25 I have been young, and now am old, yet I have not seen the righteous forsaken or his children begging for bread. 26 He is ever lending generously, and his children become a blessing. 27 Turn away from evil and do good; so shall you dwell forever. 28 For the Lord loves justice; he will not forsake his saints. They are preserved forever, but the children of the wicked shall be cut off. 29 The righteous shall inherit the land and dwell upon it forever. 30 The mouth of the righteous utters wisdom, and his tongue speaks justice. 31 The law of his God is in his heart; his steps do not slip. 32 The wicked watches for the righteous and seeks to put him to death. 33 The Lord will not abandon him to his power or let him be condemned when he is brought to trial. 34 Wait for the Lord and keep his way, and he will exalt you to inherit the land; you will look on when the wicked are cut off.
The LORD loves Justice:
Psalm 37:25-34. Psalm 37:25-34 is about an experienced man’s response to righteousness and wickedness in his lifetime. As you recall, David experienced both, in being called a man after God’s own heart, and his troubles in his adultery with Bathsheba and subsequent murder of her husband Uriah. Now, speaking from an older context, David stated the truth of God’s righteousness and His love for justice. In verse 25, David, stated his experience in life “I have been young and now am old,” and uses that to remind the reader of the faithfulness of the LORD to the righteous, followed by a characteristic of the righteous (“He is ever lending generously”). In verse 27, David returns back to issuing an imperative to the righteous to “Turn away from evil and do good,” a call to repentance. This reminds me of Jesus’ call to repentance in Matthew 4:17, “Repent, for the kingdom of heaven is at hand.” Furthermore, “God’s kindness is meant to lead you to repentance,” (Romans 2:4) a strong reminder that those who are righteous are called to repent, to turn away from evil and do good! This is only a characteristic however, of those who trust and delight in the LORD. Remember when James says “even the demons believe -- and shudder?” (James 2:19). I find it difficult for those who say they believe in Christ but do not repent nor do they delight themselves in the LORD, let alone trust Him with their life. Demons don’t repent, nor do they delight themselves in the LORD! In verses 28-33, the reader is reminded the LORD loves justice, and the righteous reflect that love for justice while the wicked do not. David returned back to an imperative in verse 34 to “Wait for the LORD and keep His way,” a call to be patient and stay faithful to the LORD, because He will be the one to exalt you. This Psalm is a call to everyone, young or old, to know that the LORD loves justice. We cannot separate His love from His justice. This comes full circle with the cross of Jesus Christ in which both the wrath and love of God are satisfied in His death as payment for sins. Let us remember these truths today. It starts with us writing His righteousness into our lives as stated in verse 31: the “law of his God is in his heart.”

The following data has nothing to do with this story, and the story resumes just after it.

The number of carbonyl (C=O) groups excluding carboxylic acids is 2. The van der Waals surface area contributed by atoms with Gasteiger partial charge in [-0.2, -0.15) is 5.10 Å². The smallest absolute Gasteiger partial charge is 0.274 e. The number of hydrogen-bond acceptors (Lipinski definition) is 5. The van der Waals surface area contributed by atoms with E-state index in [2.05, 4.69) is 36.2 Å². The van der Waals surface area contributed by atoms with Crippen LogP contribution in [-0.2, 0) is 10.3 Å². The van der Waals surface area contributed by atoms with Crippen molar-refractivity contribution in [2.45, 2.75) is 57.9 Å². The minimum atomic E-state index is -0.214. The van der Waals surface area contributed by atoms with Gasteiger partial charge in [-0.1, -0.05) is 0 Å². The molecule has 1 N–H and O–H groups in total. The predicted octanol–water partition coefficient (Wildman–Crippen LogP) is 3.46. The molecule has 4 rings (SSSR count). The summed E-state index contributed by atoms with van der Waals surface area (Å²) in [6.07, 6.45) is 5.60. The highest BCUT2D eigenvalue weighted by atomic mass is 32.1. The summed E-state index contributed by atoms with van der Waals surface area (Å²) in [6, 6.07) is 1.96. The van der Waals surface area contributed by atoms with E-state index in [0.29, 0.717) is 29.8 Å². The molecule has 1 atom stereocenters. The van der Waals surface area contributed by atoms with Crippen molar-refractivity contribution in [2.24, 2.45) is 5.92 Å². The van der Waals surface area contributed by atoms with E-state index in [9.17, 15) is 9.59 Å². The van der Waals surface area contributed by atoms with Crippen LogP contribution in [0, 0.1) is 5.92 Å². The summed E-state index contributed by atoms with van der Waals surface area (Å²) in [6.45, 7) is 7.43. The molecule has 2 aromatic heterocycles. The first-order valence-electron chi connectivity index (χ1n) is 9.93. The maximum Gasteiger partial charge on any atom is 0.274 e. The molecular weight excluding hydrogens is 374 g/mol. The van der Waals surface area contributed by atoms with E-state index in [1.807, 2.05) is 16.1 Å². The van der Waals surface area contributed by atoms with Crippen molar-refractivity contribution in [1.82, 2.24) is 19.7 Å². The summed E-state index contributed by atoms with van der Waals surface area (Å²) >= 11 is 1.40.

LORD, the wicked will not stand before you. The righteous will glorify you forever. I am not righteous, but Jesus Christ, Your Son is. Remind me daily of my brokenness and my need for dependency on You. Take every situation to glorify You. Help me to understand You more and more, and how You delight in Justice. Keep Your words on my heart, for it is by them that I can live and breathe. Your word is powerful and is righteous. May Your Justice be preached and spread throughout the world, beginning with my life. Humble us LORD, we NEED YOU. In Jesus Name, Amen.
From Sermon on Justification by Faith by John Wesley
"To him that does not work, but believes on him that justified the ungodly, his faith is counted as righteousness." Romans 4:5.
Faith in general is a divine, supernatural "evidence" or "conviction," "of things not seen," not discoverable by our bodily senses, as being either past, future, or spiritual. Justifying faith implies, not only a divine evidence or conviction that "God was in Christ, reconciling the world unto himself;" but a sure trust and confidence that Christ died for "my" sins, that he loved "me," and gave himself for "me." And that at any time a sinner believes, be it in early childhood, in the strength of his years, or when he is old, God justifies that ungodly one: God, for the sake of his Son, pardons and absolves him, who had in him, till then, no good thing. Repentance was neither more nor less than a deep sense of the want of all good, and the awareness of all evil. And whatever good they have, or do, from that hour when they first believe in God through Christ, faith does not "find," but "bring." This is the fruit of faith. First the tree is good, and then the fruit is good also.